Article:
For these two hypotheses, it would be best to just show November and December of 2015, so that the subtle changes over each day impacted by the news of ISIS attacks could be the clearest for people to see. I also pointed out the date right after each attack, so that the changes could be identified immediately. From the result in the dashboard above, because there is an upward trend, it supports my hypothesis that there would be an increase of violent crimes right after the ISIS attack in Paris. However, my hypothesis of a drop after the California ISIS attack is refuted due to the opposite trend.
Hypothesis p3: Is there a relationship between certain police department districts and the number of unprocessed crime incidents in San Francisco?
During my exploration, I found that simply comparing the number of the unprocessed incidents for each police department district might not leading to the understanding of whether certain police department district is not putting above average effort into processing those incidents, because of the fact that for one PD district, eg. Southern PD district, they might have the most unprocessed incidents, but meanwhile they might also have the most processed incidents, just because of the total amount of incidents in that PD district is the maximum. From that point, I came up with another chart to show the percentage of unprocessed and processed incidents for each single PD district, so that we can have a more comprehensive view of the relationship between PD districts and the number and percent of unprocessed crime incidents in San Francisco. Since the distinctions among each different PD districts are easy to tell from the dashboard below, this hypothesis is also supported.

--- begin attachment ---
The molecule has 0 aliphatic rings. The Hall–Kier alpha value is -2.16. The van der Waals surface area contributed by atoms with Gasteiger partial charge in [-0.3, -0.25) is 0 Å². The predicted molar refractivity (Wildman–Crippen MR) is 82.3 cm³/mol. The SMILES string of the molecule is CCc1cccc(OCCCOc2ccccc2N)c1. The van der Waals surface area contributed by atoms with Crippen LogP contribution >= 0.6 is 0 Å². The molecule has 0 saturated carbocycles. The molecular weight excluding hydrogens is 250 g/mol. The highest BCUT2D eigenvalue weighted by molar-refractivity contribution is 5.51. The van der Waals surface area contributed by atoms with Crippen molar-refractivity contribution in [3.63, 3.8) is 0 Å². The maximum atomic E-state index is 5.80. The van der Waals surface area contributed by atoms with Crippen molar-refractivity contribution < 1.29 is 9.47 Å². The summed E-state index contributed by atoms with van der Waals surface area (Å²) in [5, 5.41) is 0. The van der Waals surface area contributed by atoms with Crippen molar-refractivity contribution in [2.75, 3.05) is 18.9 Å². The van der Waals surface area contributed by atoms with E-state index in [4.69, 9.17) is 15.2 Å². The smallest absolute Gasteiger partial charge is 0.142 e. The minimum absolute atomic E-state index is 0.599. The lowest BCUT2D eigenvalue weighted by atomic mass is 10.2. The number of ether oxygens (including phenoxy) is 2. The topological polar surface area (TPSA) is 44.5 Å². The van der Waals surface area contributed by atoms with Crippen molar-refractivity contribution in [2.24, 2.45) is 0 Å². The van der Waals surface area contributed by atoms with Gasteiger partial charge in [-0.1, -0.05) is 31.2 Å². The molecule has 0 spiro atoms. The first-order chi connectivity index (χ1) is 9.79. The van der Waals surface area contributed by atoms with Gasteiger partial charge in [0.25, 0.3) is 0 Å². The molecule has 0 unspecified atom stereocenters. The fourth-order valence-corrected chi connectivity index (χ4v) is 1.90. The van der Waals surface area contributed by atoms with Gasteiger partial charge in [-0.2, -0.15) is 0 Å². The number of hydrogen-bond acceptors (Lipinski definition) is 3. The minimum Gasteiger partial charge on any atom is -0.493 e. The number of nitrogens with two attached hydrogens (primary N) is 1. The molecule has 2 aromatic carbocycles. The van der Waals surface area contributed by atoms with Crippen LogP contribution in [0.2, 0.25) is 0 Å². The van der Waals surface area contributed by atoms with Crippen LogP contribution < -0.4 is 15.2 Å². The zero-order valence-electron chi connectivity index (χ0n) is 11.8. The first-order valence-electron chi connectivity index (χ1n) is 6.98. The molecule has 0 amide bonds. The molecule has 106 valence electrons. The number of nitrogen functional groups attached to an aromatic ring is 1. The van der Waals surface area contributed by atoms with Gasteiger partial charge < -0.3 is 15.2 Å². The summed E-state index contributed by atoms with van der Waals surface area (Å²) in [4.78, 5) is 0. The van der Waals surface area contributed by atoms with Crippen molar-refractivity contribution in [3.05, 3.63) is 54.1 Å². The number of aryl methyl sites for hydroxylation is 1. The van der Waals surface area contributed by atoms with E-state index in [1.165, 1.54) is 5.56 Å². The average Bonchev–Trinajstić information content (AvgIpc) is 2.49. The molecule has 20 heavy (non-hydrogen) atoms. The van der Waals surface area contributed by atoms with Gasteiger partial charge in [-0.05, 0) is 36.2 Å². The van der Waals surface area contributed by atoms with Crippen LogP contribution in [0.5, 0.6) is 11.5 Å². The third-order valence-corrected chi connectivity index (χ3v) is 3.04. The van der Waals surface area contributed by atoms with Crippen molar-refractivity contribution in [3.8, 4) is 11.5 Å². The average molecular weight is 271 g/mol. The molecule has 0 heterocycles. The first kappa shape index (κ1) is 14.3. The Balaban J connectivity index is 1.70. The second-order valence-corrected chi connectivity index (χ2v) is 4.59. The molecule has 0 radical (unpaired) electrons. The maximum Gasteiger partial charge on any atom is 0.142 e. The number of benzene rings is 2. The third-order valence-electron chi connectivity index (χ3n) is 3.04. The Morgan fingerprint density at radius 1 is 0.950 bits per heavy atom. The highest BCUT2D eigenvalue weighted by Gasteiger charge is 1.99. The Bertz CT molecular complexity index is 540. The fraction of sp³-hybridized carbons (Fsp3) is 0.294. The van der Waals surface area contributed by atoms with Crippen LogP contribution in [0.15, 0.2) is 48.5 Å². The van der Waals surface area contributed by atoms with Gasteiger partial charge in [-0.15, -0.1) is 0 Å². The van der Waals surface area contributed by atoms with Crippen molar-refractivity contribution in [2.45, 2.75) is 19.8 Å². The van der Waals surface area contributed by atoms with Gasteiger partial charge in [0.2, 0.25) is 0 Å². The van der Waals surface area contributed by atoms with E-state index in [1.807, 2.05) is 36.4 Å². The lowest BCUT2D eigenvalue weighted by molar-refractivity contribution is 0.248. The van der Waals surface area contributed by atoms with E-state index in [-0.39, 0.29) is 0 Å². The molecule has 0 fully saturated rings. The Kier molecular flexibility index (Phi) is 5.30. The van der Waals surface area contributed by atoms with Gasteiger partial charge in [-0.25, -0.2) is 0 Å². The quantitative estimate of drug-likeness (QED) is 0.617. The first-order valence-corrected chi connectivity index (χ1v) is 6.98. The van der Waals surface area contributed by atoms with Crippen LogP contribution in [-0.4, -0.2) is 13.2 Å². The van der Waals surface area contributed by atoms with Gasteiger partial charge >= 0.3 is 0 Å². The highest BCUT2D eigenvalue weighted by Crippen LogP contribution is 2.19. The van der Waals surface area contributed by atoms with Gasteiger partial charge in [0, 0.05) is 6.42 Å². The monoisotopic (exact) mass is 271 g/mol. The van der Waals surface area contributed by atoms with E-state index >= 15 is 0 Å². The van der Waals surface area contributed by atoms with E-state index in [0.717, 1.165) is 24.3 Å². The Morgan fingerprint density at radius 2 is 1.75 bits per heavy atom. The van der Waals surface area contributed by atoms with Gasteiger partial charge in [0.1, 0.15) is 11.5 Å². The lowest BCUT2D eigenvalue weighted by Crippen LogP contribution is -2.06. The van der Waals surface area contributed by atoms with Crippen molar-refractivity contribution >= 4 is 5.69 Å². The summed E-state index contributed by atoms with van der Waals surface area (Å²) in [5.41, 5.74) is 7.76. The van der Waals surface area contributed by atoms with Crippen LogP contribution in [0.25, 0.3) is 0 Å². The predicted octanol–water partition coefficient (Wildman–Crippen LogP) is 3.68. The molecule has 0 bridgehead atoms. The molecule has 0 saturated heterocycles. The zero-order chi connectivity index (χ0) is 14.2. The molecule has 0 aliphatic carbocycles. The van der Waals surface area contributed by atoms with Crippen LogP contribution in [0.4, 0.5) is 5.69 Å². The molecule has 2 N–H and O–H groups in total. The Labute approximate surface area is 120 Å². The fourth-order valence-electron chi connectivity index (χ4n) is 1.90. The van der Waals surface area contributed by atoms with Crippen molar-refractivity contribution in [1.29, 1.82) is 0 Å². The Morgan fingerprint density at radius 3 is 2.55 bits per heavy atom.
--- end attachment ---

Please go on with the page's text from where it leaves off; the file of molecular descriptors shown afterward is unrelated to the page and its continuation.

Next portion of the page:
Hypothesis p4: Do more crime incidents happen in certain geographic areas that are known for being unsafe specified by the x (longitude) and y (latitude) values in the dataset of San Francisco?
This Map is based on average of longitude and average of latitude of crime incidents. Color shows different Crime Categories. Size shows the number of crime incidents. Details are shown for actual crime address. The view is filtered on Crime Categories, which shows Property Crimes, Violent Crimes, Other Crimes and Public Misbehavior.
As you can see, certain areas such as downtown San Francisco and Mission Area shows a high density of crime incidents, which supports my hypothesis of that more crime incidents happen in certain geographic areas that are known for being unsafe in San Francisco.